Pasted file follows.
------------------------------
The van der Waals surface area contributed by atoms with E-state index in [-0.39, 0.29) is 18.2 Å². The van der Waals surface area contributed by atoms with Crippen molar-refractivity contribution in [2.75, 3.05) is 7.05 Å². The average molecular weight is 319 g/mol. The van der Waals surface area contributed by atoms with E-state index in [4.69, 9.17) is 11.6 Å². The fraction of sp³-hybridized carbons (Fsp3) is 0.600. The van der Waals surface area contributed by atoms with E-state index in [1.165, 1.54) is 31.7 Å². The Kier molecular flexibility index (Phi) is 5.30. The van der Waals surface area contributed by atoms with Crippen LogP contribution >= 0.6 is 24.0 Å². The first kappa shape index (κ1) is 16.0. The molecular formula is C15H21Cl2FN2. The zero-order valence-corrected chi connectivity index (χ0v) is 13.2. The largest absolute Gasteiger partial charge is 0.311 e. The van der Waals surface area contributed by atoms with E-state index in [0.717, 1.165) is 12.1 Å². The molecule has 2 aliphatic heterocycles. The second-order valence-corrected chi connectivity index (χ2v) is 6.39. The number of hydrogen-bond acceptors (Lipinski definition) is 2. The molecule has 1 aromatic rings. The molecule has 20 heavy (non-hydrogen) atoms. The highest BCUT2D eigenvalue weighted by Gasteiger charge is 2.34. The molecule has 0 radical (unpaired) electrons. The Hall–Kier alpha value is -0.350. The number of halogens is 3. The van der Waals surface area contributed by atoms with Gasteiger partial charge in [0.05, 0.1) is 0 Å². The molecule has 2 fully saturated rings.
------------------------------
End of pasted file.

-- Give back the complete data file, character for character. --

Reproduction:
The van der Waals surface area contributed by atoms with E-state index in [-0.39, 0.29) is 18.2 Å². The van der Waals surface area contributed by atoms with Crippen molar-refractivity contribution in [2.75, 3.05) is 7.05 Å². The average molecular weight is 319 g/mol. The van der Waals surface area contributed by atoms with E-state index in [4.69, 9.17) is 11.6 Å². The fraction of sp³-hybridized carbons (Fsp3) is 0.600. The van der Waals surface area contributed by atoms with E-state index in [1.165, 1.54) is 31.7 Å². The Kier molecular flexibility index (Phi) is 5.30. The van der Waals surface area contributed by atoms with Crippen LogP contribution >= 0.6 is 24.0 Å². The first kappa shape index (κ1) is 16.0. The molecular formula is C15H21Cl2FN2. The zero-order valence-corrected chi connectivity index (χ0v) is 13.2. The largest absolute Gasteiger partial charge is 0.311 e. The van der Waals surface area contributed by atoms with E-state index in [0.717, 1.165) is 12.1 Å². The molecule has 2 aliphatic heterocycles. The second-order valence-corrected chi connectivity index (χ2v) is 6.39. The number of hydrogen-bond acceptors (Lipinski definition) is 2. The molecule has 1 aromatic rings. The molecule has 20 heavy (non-hydrogen) atoms. The highest BCUT2D eigenvalue weighted by Gasteiger charge is 2.34. The molecule has 0 radical (unpaired) electrons. The Hall–Kier alpha value is -0.350. The number of halogens is 3. The van der Waals surface area contributed by atoms with Gasteiger partial charge in [0.05, 0.1) is 0 Å². The molecule has 2 fully saturated rings.